Source rock potentiality and maturation of organic matter are important for petroleum system evaluation. Oil to source correlations helps in determining migration pathways. A set of geochemical analyses, including Rock-Eval pyrolysis and gas chromatography, and burial history modeling have been used to evaluate the potential source rocks and the generation of hydrocarbons in northern Shushan Basin, Western Desert of Egypt. The cutting and core samples cover the section from the Middle Jurassic Khatatba to the Upper Cretaceous Abu Roash formations. The main objective of this study is to determine source rock potential and maturity, the timing of hydrocarbon generation, and to characterize and correlate the bitumen extracted from Alam El-Bueib (AEB) and Khatatba rocks with the oil recovered from Bahariya reservoir. Results show that only a thin interval in AEB-3A and AEB-3C units are capable of generating moderate amounts of gas with some oil. Unlike other parts of the northern Western Desert, the older Khatatba rocks do not appear to contain significant amounts of good quality Kerogen. The Bahariya reservoir oil was derived from mixed organic matter source (algal-terrestrial) and is mature. It is believed that Bahariya oils were sourced from AEB rocks with a minor contribution, if any, from the Khatatba Formation. The normal faults dissecting the area act as migration pathways from deeply seated source rocks to more shallow reservoirs.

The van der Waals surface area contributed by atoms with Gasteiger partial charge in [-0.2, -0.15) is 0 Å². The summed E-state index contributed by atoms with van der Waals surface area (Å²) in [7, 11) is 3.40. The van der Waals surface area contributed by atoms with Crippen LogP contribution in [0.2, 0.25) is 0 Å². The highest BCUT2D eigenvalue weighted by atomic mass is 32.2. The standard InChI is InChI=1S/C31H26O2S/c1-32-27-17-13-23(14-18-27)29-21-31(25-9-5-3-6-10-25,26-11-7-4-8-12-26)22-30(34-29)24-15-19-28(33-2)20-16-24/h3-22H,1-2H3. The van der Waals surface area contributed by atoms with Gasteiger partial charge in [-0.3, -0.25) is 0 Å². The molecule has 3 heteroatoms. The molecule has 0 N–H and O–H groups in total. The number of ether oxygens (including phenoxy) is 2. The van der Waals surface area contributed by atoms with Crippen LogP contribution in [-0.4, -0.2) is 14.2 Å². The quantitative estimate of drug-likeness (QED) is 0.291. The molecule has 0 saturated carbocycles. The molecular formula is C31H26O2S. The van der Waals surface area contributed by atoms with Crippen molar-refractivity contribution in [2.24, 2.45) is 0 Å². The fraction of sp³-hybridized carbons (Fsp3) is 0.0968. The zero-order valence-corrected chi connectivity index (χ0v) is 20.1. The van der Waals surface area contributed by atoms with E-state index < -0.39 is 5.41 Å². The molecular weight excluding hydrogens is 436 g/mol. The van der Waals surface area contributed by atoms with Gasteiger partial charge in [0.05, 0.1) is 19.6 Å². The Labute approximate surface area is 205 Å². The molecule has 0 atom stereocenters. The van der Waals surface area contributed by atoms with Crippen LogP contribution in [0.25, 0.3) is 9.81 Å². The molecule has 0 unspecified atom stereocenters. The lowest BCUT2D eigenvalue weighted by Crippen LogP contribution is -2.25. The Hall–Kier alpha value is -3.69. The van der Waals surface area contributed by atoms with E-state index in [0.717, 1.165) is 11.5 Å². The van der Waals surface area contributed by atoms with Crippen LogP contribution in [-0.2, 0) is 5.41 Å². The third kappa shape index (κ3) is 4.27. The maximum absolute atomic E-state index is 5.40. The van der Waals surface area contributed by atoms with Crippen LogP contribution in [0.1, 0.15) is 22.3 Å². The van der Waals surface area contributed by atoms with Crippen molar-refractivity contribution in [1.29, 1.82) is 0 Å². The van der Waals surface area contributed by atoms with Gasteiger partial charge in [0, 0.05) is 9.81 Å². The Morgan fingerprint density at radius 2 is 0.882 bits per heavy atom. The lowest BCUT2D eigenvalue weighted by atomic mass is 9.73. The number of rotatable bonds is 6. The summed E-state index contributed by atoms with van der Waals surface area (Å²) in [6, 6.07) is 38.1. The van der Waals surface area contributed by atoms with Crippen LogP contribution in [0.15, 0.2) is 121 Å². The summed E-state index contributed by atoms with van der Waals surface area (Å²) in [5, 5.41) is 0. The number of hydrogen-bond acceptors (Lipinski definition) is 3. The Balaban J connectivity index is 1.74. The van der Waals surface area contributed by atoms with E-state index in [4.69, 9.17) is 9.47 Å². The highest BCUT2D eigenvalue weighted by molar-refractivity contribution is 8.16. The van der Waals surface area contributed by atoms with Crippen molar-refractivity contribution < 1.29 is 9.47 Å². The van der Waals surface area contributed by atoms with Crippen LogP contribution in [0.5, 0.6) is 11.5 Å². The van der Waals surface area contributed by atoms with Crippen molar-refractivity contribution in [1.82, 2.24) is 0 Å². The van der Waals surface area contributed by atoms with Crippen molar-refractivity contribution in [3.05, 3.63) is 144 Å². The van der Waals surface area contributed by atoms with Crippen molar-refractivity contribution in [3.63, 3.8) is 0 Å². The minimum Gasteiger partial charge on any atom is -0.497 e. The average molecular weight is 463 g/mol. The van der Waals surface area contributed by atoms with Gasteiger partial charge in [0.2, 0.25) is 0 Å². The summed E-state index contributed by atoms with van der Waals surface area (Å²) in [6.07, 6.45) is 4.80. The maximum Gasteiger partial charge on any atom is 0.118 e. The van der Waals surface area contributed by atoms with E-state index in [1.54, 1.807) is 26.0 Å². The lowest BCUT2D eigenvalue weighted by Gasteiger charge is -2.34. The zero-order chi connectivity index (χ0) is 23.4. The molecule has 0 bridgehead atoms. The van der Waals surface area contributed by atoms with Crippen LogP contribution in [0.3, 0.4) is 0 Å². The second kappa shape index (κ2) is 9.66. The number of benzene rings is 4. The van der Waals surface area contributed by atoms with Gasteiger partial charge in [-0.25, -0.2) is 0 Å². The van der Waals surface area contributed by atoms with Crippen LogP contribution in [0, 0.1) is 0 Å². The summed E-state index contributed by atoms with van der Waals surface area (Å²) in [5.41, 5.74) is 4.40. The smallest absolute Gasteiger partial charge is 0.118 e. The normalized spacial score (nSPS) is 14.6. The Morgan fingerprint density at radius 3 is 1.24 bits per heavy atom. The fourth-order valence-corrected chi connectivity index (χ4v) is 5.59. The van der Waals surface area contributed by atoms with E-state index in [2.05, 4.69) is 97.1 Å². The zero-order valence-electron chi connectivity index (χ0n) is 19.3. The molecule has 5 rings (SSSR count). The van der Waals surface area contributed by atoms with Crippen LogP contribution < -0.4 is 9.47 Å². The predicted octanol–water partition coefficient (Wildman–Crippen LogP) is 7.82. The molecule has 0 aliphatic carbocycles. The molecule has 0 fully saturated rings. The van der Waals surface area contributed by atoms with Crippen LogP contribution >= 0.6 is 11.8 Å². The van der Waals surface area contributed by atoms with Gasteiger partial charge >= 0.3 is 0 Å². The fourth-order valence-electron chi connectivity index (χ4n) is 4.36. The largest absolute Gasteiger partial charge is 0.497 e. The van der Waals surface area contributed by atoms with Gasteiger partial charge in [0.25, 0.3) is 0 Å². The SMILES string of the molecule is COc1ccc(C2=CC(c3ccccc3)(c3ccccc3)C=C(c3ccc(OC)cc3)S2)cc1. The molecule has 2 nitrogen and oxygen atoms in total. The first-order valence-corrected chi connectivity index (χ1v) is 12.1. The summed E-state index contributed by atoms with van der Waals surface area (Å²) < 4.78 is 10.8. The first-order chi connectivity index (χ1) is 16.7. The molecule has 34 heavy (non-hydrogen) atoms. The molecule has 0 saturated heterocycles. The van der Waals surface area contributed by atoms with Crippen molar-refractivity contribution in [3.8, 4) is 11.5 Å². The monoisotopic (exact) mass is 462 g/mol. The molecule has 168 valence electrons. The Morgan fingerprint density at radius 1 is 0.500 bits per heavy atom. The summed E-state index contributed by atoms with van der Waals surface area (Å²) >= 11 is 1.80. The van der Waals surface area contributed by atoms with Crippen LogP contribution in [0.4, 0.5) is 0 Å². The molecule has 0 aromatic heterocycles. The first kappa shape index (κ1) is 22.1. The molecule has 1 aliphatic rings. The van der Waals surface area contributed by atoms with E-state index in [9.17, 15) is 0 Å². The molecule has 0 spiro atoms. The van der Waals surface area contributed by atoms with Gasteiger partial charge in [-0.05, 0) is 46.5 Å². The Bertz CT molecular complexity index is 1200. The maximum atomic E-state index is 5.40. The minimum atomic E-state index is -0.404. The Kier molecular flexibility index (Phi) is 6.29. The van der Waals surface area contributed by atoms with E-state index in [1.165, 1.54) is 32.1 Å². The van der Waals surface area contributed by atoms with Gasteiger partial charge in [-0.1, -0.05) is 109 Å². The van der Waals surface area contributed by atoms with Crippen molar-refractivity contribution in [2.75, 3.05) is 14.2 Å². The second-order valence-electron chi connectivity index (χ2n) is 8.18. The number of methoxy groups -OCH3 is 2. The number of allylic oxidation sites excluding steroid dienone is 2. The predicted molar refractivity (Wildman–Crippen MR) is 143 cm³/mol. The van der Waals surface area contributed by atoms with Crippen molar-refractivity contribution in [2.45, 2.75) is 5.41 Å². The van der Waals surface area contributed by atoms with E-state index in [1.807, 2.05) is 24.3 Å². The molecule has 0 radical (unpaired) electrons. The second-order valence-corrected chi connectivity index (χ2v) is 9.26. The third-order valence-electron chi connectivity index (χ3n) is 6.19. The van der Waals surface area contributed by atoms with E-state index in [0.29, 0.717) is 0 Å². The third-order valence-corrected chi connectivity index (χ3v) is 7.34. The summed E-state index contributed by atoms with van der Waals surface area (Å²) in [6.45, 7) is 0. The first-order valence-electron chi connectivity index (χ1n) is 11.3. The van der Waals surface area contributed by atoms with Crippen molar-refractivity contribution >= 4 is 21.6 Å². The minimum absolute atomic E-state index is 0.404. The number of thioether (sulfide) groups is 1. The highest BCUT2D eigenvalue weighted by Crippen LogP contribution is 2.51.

The Shushan Basin includes many old oil and gas fields in the north Western Desert of Egypt. Khalda oil Field lies approximately 460 Kms. West of Cairo and 70 Kms. south of the Mediterranean Coast (EGPC 1992, Schlumberger 1995). It lies at the northeastern part of the Shushan Basin in the Western Desert (Fig.1). It was discovered in November 1980 by drilling Khalda-1X well. In 1984, Khalda-2 well was drilled and proved the southern extension of Khalda Field. Currently, Khalda oil Field is under development with up to 100 producing and injector wells. The northeastern margin of Shushan Basin is controlled by NE-SW trending faults, offset by later NW-SE wrenching. These faults throw Mesozoic rocks against older strata. The structure on top Bahariya Formation is an oval anticline, dissected by NW-SE trending normal faults. Minor faults (< 50 ft. throw) offset the Bahariya Formation and isolate the pay zone into several fault blocks within the field (Fig.2). Bahariya Formation is the main oil-producing reservoir and composed of sandstone alternating with shale and siltstone streaks, with minor limestone and dolomite. It is divided into Upper and Lower Bahariya members.

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